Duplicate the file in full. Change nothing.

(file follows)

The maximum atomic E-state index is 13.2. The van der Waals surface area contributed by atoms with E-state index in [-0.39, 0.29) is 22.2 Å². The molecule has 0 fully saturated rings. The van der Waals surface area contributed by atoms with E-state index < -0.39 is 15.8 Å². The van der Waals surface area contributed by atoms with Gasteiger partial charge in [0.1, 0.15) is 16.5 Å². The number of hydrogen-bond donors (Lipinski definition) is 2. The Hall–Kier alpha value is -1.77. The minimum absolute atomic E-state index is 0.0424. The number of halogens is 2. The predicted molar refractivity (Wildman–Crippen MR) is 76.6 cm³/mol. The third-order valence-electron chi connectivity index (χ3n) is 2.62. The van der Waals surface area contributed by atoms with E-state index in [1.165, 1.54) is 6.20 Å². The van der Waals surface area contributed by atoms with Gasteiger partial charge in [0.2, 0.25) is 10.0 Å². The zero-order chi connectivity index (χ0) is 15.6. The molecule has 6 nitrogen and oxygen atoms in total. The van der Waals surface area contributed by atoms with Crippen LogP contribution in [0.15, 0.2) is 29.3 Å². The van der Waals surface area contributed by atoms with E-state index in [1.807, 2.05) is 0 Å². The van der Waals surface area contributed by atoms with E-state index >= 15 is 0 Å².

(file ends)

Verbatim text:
The maximum atomic E-state index is 13.2. The van der Waals surface area contributed by atoms with E-state index in [-0.39, 0.29) is 22.2 Å². The molecule has 0 fully saturated rings. The van der Waals surface area contributed by atoms with E-state index < -0.39 is 15.8 Å². The van der Waals surface area contributed by atoms with Gasteiger partial charge in [0.1, 0.15) is 16.5 Å². The number of hydrogen-bond donors (Lipinski definition) is 2. The Hall–Kier alpha value is -1.77. The minimum absolute atomic E-state index is 0.0424. The number of halogens is 2. The predicted molar refractivity (Wildman–Crippen MR) is 76.6 cm³/mol. The third-order valence-electron chi connectivity index (χ3n) is 2.62. The van der Waals surface area contributed by atoms with E-state index in [1.165, 1.54) is 6.20 Å². The van der Waals surface area contributed by atoms with Gasteiger partial charge in [0.2, 0.25) is 10.0 Å². The zero-order chi connectivity index (χ0) is 15.6. The molecule has 6 nitrogen and oxygen atoms in total. The van der Waals surface area contributed by atoms with Crippen LogP contribution in [0.15, 0.2) is 29.3 Å². The van der Waals surface area contributed by atoms with E-state index in [1.807, 2.05) is 0 Å². The van der Waals surface area contributed by atoms with E-state index >= 15 is 0 Å².